Last week; twelve staff, elders, and deacons from St. Andrew’s joined over 1,200 other church leaders for our denomination’s (ECO) 3rd National Gathering at the First Presbyterian Church of Greenville, South Carolina. Amid joyful worship and dynamic addresses, the conference theme, “Entrusted,” focused on the church’s call to disciple and empower leaders for the sake of bearing faithful witness to the gospel.
Keynote speaker, Jo Sexton, encouraged a packed sanctuary to consider “what will we give away so the gospel can flourish?” She concluded by challenging us to “get past our own culture, our own preferences, our own plans…to open our hearts to people we may not like” so that our churches will stand as signposts of the kingdom in a culture that is divided. James Choung spoke to the paradigm shift churches will need to undergo as they seek to engage younger generations. He encouraged the faithful to listen to the questions younger generations are asking rather than presuming to answer questions in which they have no interest.
Together, these sessions hit upon two major themes that St. Andrew’s leadership has been wrestling with: the necessity of developing a robust leadership pathway, and moving from a multi-generational to an inter-generational congregation. In addition to the large group gatherings, several breakout sessions were scattered throughout the three days which allowed us to launch dialogues on church planting, growing younger, and leadership development, engaging our Muslim neighbors and fostering multi-ethnic congregations. With a dizzying array of topics to discuss, the evenings were filled with rich fellowship and conversation as we sought to tease out the implications of what we were hearing and learning.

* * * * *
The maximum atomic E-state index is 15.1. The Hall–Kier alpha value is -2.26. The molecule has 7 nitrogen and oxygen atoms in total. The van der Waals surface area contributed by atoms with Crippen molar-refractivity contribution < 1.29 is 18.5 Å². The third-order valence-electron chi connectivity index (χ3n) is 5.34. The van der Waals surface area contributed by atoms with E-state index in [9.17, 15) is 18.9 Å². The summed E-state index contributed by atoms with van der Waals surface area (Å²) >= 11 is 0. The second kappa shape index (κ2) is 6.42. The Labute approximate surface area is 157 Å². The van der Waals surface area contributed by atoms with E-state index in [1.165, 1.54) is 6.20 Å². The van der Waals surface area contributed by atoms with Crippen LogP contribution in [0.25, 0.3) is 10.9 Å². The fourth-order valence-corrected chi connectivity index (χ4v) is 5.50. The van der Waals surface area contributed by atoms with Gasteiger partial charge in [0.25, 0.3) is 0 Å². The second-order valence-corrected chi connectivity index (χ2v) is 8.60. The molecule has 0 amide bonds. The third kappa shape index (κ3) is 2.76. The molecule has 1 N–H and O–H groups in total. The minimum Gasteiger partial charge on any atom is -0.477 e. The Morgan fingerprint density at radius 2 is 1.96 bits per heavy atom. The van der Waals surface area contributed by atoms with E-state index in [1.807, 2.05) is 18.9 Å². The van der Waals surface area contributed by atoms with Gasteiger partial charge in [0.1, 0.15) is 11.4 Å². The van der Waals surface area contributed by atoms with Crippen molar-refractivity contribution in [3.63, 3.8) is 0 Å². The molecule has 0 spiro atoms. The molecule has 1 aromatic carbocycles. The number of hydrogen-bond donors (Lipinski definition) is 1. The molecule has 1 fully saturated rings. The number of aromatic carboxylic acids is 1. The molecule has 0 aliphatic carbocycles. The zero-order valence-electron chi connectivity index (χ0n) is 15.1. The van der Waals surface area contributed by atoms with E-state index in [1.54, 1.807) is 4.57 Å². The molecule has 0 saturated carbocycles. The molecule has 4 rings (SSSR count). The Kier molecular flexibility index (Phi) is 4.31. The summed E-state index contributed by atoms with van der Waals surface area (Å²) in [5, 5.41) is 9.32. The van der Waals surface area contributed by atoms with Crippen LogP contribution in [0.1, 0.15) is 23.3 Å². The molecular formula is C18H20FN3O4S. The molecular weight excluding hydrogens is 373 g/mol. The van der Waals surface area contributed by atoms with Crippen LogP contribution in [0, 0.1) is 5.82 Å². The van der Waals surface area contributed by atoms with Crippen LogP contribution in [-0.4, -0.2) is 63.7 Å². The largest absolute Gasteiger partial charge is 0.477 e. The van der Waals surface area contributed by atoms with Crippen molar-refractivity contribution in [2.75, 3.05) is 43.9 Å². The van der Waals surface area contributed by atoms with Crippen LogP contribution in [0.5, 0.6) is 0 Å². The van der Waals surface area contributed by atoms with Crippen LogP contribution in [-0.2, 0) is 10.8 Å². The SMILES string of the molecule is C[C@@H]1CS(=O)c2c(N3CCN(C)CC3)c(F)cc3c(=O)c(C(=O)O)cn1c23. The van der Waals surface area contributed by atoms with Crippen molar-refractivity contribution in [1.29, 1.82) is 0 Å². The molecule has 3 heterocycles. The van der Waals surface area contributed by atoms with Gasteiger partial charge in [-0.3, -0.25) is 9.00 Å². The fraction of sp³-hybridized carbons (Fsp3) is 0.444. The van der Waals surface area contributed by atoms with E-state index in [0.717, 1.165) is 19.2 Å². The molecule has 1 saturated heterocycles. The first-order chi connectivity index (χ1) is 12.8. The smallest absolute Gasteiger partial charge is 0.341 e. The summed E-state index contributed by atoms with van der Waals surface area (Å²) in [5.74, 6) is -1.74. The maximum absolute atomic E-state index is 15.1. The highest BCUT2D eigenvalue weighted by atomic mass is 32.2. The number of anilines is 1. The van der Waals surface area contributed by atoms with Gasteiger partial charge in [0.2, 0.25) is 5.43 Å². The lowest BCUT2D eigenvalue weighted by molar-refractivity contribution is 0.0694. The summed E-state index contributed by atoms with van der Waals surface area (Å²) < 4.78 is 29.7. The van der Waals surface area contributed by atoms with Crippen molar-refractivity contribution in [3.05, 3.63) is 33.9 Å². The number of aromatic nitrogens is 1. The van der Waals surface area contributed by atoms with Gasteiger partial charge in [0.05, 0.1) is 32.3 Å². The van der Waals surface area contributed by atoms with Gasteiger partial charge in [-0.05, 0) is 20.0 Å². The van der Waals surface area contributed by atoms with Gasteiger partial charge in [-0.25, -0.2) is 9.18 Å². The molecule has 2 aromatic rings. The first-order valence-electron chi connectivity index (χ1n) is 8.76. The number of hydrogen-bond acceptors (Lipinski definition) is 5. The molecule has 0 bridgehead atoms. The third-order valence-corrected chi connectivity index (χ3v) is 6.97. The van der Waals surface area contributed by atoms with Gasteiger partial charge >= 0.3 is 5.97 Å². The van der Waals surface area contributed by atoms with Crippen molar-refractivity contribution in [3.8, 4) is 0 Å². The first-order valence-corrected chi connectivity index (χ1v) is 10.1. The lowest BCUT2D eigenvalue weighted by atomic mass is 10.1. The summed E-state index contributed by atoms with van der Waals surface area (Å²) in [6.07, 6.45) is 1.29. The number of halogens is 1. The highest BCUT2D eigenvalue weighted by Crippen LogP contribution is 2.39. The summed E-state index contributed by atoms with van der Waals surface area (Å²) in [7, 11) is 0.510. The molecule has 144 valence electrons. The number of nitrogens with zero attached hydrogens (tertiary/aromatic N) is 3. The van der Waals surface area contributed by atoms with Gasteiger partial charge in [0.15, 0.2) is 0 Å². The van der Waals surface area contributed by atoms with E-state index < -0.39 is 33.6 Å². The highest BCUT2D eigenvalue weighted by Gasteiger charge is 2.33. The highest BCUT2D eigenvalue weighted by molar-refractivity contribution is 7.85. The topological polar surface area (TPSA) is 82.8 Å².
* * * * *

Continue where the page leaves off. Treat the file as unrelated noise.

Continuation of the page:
For many of our elders, a highlight of the week was the time spent engaging with leaders and staff from our partner churches at Highland Park in Dallas and Christ Presbyterian Church near Minneapolis. Together we shared best practices and discussed the challenges and opportunities we’ve faced in the trenches of ministry. We left our time in South Carolina with a deep sense of gratitude for the ministry with which we’ve been entrusted and a keen appreciation for ECO’s emphasis on the connectional nature of our fellowship.